0

Office of Gaelic Affairs Celebrates Official Opening

first_imgMinister of Gaelic Affairs Angus MacIsaac officially opened the Office of Gaelic Affairs at a reception today, Nov. 2, in Antigonish. Addressing more than 200 guests, Mr. MacIsaac said Gaelic is enjoying a revival in Nova Scotia with more interest being shown in the language and culture than at any other time. “The Office of Gaelic Affairs is successfully building on the important work of organizations such as the Gaelic Council of Nova Scotia and many years of grassroot community efforts to preserve and develop this language, which is customary to Nova Scotia,” said Mr. MacIsaac. “Over the past year, more people across the province have been exposed to Gaelic and have participated in cultural and language learning opportunities.” CEO of the Office of Gaelic Affairs Lewis MacKinnon said through partnerships and co-operation with government departments and community groups, the province has developed English-Gaelic boundary signs, Gaelic promotional materials and an interactive website, and announced $200,000 towards Gaelic programs in schools. “We work closely with the Gaelic community throughout the province on the direction Gaelic language development should take,” said Mr. MacKinnon. “The next step is developing a Gaelic-language plan for the province.” Mr. MacKinnon said Nova Scotia also continues to strengthen its partnerships with Gaelic communities in Ireland and Scotland. Established by the province in December 2006, the Office of Gaelic Affairs’ mandate is to develop greater awareness and appreciation for Gaelic language and culture, consult with communities on ongoing community-based Gaelic language programs, and develop a Gaelic-language plan and policy directions for the province. More information is available at www.gov.ns.ca/oga .last_img read more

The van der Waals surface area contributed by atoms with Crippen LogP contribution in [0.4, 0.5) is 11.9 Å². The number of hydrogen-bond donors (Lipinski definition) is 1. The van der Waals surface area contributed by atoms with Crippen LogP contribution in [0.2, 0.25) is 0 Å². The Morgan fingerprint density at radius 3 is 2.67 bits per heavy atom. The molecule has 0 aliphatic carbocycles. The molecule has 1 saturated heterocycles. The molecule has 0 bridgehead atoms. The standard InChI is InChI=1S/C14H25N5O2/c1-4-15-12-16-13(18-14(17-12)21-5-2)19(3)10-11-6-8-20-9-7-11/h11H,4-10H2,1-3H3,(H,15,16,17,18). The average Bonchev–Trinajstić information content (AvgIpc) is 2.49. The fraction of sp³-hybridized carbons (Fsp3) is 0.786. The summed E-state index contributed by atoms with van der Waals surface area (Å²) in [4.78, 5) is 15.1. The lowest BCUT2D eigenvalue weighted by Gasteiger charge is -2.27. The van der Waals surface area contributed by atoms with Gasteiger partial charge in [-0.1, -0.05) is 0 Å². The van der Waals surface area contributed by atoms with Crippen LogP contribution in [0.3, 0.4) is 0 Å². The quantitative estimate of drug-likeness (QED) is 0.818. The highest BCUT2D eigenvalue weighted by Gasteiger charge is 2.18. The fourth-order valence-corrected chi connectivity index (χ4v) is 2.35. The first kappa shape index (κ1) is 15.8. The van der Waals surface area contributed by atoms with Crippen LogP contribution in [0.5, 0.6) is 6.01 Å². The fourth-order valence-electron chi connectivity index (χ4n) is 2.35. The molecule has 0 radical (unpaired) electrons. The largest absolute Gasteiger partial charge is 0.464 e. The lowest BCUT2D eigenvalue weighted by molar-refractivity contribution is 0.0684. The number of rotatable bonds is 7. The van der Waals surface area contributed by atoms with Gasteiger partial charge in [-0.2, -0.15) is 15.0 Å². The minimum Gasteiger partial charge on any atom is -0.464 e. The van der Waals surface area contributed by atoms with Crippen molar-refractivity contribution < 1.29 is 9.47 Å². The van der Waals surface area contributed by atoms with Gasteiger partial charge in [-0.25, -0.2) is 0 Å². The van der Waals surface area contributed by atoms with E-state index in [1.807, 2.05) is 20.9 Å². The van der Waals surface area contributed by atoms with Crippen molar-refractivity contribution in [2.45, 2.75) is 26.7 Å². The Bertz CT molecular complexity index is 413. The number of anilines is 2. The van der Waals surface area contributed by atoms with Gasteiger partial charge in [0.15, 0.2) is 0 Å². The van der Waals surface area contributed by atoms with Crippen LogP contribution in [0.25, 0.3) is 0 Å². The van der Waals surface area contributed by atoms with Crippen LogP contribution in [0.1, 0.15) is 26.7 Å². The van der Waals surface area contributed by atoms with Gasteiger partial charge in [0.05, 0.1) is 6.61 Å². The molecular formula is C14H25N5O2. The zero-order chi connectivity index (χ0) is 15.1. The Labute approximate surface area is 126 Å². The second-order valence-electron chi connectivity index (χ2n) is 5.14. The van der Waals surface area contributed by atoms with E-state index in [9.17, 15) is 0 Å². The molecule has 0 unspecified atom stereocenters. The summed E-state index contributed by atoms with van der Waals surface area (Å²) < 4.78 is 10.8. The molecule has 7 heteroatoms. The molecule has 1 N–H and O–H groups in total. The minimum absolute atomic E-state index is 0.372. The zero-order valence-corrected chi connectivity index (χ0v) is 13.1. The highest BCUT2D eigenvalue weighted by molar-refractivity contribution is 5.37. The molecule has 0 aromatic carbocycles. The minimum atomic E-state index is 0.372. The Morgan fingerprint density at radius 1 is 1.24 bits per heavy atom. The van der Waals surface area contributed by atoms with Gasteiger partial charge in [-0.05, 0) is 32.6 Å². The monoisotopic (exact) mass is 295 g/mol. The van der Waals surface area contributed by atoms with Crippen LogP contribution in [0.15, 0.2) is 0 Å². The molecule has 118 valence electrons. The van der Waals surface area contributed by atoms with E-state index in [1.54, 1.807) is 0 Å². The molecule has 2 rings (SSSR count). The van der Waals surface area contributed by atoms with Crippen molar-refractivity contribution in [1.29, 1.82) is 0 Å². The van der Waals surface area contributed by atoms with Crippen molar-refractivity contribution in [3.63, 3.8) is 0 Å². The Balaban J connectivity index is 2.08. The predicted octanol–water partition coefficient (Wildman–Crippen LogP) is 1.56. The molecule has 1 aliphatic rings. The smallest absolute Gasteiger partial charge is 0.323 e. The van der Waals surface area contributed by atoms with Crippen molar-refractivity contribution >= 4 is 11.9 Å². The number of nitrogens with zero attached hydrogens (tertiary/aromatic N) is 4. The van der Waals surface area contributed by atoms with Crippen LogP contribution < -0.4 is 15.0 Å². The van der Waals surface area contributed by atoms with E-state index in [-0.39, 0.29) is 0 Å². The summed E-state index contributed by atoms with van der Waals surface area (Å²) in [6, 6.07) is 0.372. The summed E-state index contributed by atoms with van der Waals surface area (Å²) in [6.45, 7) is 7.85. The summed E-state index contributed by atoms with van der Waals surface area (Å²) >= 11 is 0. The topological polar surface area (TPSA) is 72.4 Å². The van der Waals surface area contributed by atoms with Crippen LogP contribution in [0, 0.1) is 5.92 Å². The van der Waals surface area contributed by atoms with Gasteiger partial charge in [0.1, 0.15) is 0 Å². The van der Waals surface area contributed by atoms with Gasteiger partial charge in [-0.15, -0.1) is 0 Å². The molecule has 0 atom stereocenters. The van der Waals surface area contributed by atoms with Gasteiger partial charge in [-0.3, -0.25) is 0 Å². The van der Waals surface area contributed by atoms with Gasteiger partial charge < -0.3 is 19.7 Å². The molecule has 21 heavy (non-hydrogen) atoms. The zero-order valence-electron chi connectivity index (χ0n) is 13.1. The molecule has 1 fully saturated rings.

0

Security Council extends UN mandate in Western Sahara until April

The unanimous vote of approval for a three-month extension comes after Secretary-General Kofi Annan earlier this month asked the Council to give more time for consultations between Morocco and James Baker, his Personal Envoy, over a peace plan for the disputed territory.The UN Mission for the Referendum in Western Sahara (MINURSO) has been in place since April 1991 after Morocco and the Popular Front for the Liberation of Saguia el-Hamra and Rio de Oro (Frente POLISARIO) agreed to a ceasefire in their long-running dispute over the status of Western Sahara.The peace plan, submitted by Mr. Baker last year, calls for a referendum on the permanent future status of Western Sahara within four or five years. It was accepted by Frente POLISARIO in July. read more